I serve hjr265.me from an S3-like bucket hosted on Linode Object Storage. I have a Caddy instance that serves some of my Hugo-built websites, including this one.
I use Hugo’s deployment function and
s3cmd to deploy these websites.
Hugo’s deployment function uses the blob package from the Go Cloud Development Kit. This package comes with a limitation by design. It cannot set S3 access control lists (ACLs) for the uploaded objects. So neither can Hugo.
I have been using
s3cmd to apply the “public-read” ACL for all the objects uploaded by Hugo.
I am using Caddy to serve the website using Linode (referral) Object Storage’s website endpoint.
The catch? Unless the objects had a “public-read” ACL set, Caddy would serve 404.
And that meant, between the time
hugo deploy was run and
s3cmd setacl was run, updated parts of my site would return 404.
It doesn’t work well for this use case unless you hold its hands.
Hugo can set different
cache-control headers based on filename patterns. S3cmd cannot unless you upload the files in separate batches and add these details to the command line for each set of files.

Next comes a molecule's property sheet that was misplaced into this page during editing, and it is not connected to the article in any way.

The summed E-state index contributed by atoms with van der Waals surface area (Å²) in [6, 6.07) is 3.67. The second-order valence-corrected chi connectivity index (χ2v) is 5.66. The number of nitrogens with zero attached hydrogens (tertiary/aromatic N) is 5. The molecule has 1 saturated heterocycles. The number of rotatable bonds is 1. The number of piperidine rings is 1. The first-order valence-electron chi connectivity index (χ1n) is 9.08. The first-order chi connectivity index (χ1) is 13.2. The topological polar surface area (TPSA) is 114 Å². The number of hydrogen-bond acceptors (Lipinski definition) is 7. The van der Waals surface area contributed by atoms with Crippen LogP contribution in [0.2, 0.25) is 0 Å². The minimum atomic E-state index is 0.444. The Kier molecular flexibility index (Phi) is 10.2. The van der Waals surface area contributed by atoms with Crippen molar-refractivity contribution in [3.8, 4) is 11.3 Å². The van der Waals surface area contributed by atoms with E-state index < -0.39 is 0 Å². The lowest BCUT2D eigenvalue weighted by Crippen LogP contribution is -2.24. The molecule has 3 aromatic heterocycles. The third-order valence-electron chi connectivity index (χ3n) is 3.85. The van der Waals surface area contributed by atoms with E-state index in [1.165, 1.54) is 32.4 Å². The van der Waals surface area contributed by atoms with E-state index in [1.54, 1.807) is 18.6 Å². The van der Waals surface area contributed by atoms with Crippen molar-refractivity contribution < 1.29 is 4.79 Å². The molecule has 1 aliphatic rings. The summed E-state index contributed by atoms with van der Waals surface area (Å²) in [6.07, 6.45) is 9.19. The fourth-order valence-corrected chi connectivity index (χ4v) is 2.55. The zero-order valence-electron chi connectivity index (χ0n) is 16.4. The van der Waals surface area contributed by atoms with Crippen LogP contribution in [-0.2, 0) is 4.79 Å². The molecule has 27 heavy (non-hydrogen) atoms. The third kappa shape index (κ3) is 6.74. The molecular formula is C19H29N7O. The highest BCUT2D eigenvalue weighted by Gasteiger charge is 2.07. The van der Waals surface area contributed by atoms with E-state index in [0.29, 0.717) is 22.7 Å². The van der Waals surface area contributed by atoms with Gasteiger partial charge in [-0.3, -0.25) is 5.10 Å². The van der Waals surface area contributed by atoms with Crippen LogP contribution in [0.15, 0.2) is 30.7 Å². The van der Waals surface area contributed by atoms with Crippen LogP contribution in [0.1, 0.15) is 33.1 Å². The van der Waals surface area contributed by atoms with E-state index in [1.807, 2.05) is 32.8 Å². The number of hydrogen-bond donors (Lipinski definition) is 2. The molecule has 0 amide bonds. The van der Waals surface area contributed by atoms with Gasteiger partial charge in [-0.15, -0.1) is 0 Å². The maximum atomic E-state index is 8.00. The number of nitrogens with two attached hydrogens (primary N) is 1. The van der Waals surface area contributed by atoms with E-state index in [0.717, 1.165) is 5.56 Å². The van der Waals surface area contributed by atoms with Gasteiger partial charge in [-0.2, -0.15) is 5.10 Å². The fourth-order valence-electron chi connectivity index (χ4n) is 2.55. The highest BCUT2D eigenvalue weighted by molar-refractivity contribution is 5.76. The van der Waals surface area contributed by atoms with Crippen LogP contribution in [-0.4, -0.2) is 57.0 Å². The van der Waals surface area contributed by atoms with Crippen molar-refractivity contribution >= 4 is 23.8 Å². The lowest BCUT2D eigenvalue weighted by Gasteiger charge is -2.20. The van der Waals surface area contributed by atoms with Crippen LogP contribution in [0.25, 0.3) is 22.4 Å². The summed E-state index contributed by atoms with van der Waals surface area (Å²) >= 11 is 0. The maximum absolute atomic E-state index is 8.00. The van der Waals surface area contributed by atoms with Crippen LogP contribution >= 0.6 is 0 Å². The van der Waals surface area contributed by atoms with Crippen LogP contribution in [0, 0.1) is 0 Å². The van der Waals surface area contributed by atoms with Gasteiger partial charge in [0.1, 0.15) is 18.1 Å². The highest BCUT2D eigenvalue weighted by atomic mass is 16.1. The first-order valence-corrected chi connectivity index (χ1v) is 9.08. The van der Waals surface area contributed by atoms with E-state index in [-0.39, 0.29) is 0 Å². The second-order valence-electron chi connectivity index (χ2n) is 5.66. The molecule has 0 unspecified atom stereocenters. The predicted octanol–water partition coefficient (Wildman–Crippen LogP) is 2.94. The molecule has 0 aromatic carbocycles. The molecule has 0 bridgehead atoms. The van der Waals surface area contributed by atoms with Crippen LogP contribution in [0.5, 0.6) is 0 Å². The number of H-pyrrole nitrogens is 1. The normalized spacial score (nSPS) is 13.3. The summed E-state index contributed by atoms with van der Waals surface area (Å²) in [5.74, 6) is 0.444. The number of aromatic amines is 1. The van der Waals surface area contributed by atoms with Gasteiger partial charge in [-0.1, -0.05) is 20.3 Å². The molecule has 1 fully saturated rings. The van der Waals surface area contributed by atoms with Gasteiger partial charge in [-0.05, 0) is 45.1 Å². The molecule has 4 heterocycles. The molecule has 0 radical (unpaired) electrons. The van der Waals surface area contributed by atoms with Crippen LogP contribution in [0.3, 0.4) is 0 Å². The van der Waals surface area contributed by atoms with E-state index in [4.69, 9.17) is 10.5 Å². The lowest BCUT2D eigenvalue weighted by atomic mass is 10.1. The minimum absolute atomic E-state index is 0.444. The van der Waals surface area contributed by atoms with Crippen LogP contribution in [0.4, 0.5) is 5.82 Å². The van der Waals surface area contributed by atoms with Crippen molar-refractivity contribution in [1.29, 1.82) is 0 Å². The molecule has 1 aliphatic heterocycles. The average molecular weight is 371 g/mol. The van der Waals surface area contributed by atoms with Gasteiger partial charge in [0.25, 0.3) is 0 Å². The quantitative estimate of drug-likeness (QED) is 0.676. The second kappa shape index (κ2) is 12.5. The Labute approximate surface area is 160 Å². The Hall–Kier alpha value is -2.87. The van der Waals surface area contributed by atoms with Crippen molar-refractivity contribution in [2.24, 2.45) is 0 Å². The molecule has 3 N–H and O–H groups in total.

Hugo can gzip the files before they are uploaded. S3cmd cannot.
If I can configure
caddy to retrieve files from the S3-like bucket using an access key ID and secret pair instead of using Linode Object Storage’s website endpoint, I can avoid some of these workarounds.
First, to add a module to
caddy, I build it with
This Caddy module by Márk Sági-Kazár is what I needed: github.com/sagikazarmark/caddy-fs-s3
Here’s a Dockerfile to build Caddy with the
I now need a Caddyfile that could use this module with a
- I am gzipping the responses. I had to stop making Hugo upload gzipped objects since Caddy doesn’t set the
content-encodingheader based on the S3 response.
- I use the
file_serverdirective with the
- The module is configured to use a specific credential profile from the
file_serverdirective uses “index.html” for the index file.
The above Caddyfile almost works the way I wanted. Except it wasn’t serving the site’s 404 page (/404.html) when accessing a non-existent URL.
To solve that, I need to add a
- I moved the
file_serverdirective to a snippet of its own. I can use it again inside
handle_errorswithout duplicating the
handle_errorsdirective is set to serve the “/404.html” page for 404 responses (or the corresponding error page for any non-200 response).
Now, I can say goodbye to
s3cmd from my Hugo-built site deployment pipelines and not worry about setting a public-read ACL on uploaded objects.
The pipelines now have to do half as much work as before.
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